Our Perspective

      • Africa's renaissance deserves continued support | Helen Clark

        24 May 2013

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        Women in Burundi recycle waste as part of a programme to reintegrate returnees and ex-combatants into society. (Photo: UNDP Burundi)

        Many African countries have made significant progress towards the Millennium Development Goals.  Many more children, including girls, are getting an education than ever before. The proportion of people living in extreme poverty is falling.  The numbers of women elected to legislatures is growing, and the tide is turning on HIV. Meanwhile, there has been a rise in trade, investment and development cooperation with emerging economies, which have been successful in the fight against poverty. Over the past decade, nearly half the financing of infrastructure in sub-Saharan Africa was provided by governments and regional funds from elsewhere in the South. The rise of Africa is thus associated with a rising South overall. A significant number of developing countries have transformed themselves into dynamic emerging economies with growing influence, and the proportion of the world’s population living in extreme poverty has fallen from 43 percent to 22 percent. This good news has been the result of pragmatic economic strategies, innovative social policies, and the willingness of proactive developing states to invest in physical infrastructure and human development. Africa’s battle against poverty and hunger is not yet over, but at UNDP we are confident  it can and will be won. The challenge now is Read More

      • Indigenous peoples’ political inclusion enriches democracy in Latin America | Heraldo Muñoz

        23 May 2013

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        "Indigenous peoples have the right to maintain and strengthen their distinct political, legal, economic, social and cultural institutions." - Article 5 of the UN Declaration on the Rights of Indigenous Peoples. (UN Photo)

        One of the most significant roles of the United Nations Permanent Forum on Indigenous Issues is to help boost indigenous peoples’ political participation. It is crucial to ensure that all people participate in political life and are active decision-makers—especially indigenous peoples. This is essential to overcome historical inequalities and discrimination. In Latin America and the Caribbean there are approximately 50 million indigenous peoples, about 10 percent of the total population. In Peru and Guatemala indigenous peoples account for almost half of the population, while in Bolivia they are more than 60 percent. Even though in Mexico indigenous peoples cover only 10 percent of the total population, Mexico and Peru contain the region’s largest indigenous population: about 11 million people. Mexico, for example, is advancing the ‘coexistence’ of indigenous peoples’ legal systems with the national legal system. It is not an easy process. The indigenous peoples’ representation at local and national levels, including dispute resolution methods, can differ widely and also spark tensions. However, indigenous peoples have shown that they are aware of how modern democracies work, as well as the limitations imposed to their political participation. For this reason, indigenous peoples have been adapting their traditional knowledge systems and their institutions Read More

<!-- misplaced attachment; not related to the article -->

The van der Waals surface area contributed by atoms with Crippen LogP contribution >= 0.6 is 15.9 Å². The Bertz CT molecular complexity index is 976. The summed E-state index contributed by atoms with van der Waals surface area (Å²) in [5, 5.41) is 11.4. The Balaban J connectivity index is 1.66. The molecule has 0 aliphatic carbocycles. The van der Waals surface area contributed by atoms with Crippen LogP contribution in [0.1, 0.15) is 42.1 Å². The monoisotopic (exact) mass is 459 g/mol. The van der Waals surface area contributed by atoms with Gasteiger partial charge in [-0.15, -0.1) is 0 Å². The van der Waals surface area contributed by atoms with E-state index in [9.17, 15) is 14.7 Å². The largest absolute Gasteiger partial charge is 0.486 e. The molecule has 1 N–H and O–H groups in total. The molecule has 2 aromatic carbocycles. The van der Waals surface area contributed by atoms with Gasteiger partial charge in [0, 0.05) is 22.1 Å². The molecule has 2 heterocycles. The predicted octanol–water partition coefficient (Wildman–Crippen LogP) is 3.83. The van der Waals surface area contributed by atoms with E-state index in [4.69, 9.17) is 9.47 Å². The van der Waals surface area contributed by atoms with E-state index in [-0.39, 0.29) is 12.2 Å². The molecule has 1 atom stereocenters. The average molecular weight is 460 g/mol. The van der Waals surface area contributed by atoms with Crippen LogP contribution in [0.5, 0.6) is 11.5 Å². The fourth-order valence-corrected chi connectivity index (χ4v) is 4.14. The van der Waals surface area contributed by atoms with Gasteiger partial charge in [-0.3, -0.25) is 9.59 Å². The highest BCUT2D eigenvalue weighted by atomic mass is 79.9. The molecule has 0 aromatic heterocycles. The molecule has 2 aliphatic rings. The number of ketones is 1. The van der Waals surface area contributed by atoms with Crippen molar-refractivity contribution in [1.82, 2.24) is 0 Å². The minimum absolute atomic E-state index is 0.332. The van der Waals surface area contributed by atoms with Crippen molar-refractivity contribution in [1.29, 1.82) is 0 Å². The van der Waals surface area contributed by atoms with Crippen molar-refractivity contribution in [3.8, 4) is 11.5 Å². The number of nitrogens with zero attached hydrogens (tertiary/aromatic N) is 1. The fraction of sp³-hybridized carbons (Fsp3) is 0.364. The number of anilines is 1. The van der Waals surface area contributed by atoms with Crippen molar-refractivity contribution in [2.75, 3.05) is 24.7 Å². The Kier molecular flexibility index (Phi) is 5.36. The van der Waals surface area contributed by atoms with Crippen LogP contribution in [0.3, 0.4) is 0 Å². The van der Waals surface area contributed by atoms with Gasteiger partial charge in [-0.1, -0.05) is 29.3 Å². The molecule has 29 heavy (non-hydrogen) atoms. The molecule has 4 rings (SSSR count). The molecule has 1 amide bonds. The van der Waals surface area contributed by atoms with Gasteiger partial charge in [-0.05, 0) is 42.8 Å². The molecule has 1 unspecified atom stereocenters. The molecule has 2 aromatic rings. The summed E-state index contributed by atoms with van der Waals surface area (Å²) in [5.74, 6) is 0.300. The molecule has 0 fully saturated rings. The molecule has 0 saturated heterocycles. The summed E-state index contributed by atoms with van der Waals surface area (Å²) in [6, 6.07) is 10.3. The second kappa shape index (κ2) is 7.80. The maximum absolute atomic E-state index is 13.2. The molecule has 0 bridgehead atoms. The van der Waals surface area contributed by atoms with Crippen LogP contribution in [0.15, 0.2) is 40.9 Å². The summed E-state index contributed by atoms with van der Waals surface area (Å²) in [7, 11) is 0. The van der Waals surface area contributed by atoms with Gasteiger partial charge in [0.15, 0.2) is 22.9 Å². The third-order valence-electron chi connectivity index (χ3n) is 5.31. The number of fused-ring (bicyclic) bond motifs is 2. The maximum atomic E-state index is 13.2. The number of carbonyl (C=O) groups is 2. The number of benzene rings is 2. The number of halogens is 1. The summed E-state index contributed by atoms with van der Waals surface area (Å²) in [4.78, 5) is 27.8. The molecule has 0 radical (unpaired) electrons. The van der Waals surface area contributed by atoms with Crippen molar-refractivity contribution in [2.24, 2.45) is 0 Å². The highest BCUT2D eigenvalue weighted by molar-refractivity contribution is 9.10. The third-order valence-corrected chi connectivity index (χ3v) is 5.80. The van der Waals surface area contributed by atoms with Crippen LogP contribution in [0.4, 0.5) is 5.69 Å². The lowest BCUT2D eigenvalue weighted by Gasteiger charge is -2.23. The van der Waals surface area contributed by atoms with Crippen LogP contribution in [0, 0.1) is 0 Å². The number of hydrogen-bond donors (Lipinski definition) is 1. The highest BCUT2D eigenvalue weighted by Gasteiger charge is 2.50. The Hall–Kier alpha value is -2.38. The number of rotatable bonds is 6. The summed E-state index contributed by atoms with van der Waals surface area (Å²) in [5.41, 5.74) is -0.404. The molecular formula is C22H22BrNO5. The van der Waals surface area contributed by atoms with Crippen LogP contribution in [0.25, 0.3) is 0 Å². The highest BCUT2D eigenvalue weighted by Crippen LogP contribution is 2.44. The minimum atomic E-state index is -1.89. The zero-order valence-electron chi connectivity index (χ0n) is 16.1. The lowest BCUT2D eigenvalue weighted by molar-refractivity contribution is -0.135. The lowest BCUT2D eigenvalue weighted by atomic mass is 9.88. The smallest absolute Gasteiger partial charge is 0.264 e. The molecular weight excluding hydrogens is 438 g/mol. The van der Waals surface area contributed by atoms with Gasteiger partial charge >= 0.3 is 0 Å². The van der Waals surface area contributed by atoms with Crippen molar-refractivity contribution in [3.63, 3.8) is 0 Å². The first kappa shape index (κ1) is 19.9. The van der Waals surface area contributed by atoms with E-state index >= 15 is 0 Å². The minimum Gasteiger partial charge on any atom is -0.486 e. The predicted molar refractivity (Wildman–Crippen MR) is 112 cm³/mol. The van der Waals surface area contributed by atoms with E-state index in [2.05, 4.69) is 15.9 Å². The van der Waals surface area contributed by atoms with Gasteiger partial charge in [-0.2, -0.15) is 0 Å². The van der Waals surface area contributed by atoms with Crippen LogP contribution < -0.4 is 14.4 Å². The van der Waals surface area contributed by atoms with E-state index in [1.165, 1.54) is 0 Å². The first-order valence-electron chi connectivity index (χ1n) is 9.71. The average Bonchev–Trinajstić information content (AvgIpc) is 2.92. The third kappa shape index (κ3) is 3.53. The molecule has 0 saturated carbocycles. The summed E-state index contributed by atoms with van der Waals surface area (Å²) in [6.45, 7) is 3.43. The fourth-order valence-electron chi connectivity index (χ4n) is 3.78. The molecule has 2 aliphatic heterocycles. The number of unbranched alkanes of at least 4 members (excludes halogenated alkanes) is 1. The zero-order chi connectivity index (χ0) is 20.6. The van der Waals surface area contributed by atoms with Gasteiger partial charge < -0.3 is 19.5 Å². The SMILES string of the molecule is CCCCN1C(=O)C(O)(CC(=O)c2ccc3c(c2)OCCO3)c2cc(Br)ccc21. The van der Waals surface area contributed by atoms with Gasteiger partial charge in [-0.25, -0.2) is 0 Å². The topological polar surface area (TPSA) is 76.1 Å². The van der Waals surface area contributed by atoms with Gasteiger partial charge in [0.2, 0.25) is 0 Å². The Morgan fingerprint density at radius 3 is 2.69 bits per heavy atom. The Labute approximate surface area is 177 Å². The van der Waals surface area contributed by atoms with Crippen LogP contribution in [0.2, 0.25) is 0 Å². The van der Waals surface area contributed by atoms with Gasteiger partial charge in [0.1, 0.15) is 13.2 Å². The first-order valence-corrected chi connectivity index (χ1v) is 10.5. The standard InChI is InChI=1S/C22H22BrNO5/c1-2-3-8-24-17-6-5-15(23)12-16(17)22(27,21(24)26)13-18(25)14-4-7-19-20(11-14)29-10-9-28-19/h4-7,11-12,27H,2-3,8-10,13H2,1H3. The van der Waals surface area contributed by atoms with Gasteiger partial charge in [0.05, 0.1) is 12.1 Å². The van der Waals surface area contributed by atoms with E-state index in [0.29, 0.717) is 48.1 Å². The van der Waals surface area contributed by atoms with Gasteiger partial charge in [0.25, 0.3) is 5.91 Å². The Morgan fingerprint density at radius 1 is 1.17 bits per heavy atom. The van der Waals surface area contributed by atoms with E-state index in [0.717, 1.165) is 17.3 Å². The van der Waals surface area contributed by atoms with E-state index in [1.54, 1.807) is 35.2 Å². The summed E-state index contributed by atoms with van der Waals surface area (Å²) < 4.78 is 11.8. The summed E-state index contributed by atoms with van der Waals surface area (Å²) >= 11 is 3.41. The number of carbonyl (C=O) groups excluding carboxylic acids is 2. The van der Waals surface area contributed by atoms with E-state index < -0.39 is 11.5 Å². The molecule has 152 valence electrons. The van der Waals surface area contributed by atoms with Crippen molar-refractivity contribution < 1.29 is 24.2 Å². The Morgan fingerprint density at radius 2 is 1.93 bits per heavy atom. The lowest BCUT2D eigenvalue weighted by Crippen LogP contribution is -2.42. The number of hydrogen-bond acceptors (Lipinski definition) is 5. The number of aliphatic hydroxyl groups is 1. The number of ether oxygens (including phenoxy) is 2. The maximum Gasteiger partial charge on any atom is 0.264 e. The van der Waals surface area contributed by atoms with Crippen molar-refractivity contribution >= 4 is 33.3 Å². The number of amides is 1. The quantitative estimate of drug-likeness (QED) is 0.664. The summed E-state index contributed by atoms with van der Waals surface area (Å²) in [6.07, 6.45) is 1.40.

• Post-2015: Participatory, responsive institutions must top the agenda | Geraldine Fraser-Moleketi

        06 May 2013

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        A participant casts her ballot at a mock elections training in Kenya. (Photo: Ricardo Gangale/UNDP Kenya)

        The Millennium Development Goals (MDGs) have been instrumental in affecting development progress over the past decade, characterized in the latest Human Development Report with “the rise of the South”. However, a lot still remains to be done as the gap between the richest and the poorest, within countries and across countries, has kept growing. As we just passed the 1000-day mark before the deadline for achieving the MDGs, much remains to be done. The United Nations is pulling out all the stops to accelerate progress towards the MDGs by the deadline of 2015. Delivering on the MDGs’ promise has been met with numerous challenges, including governance failures and accountability gaps, a reality that has been acknowledged by a range of development players.   There is a growing acknowledgement of governance failures and accountability gaps as bottlenecks in the context of the MDGs. The Global Thematic Consultation on Governance, part of a global conversation through which people can help shape the next global development agenda, considered the following key issues: -  who should be  responsible for ensuring the achievement of Post-2015 goals -  how to align global governance goals and targets with international commitments -  how to tailor them as needed at Read More

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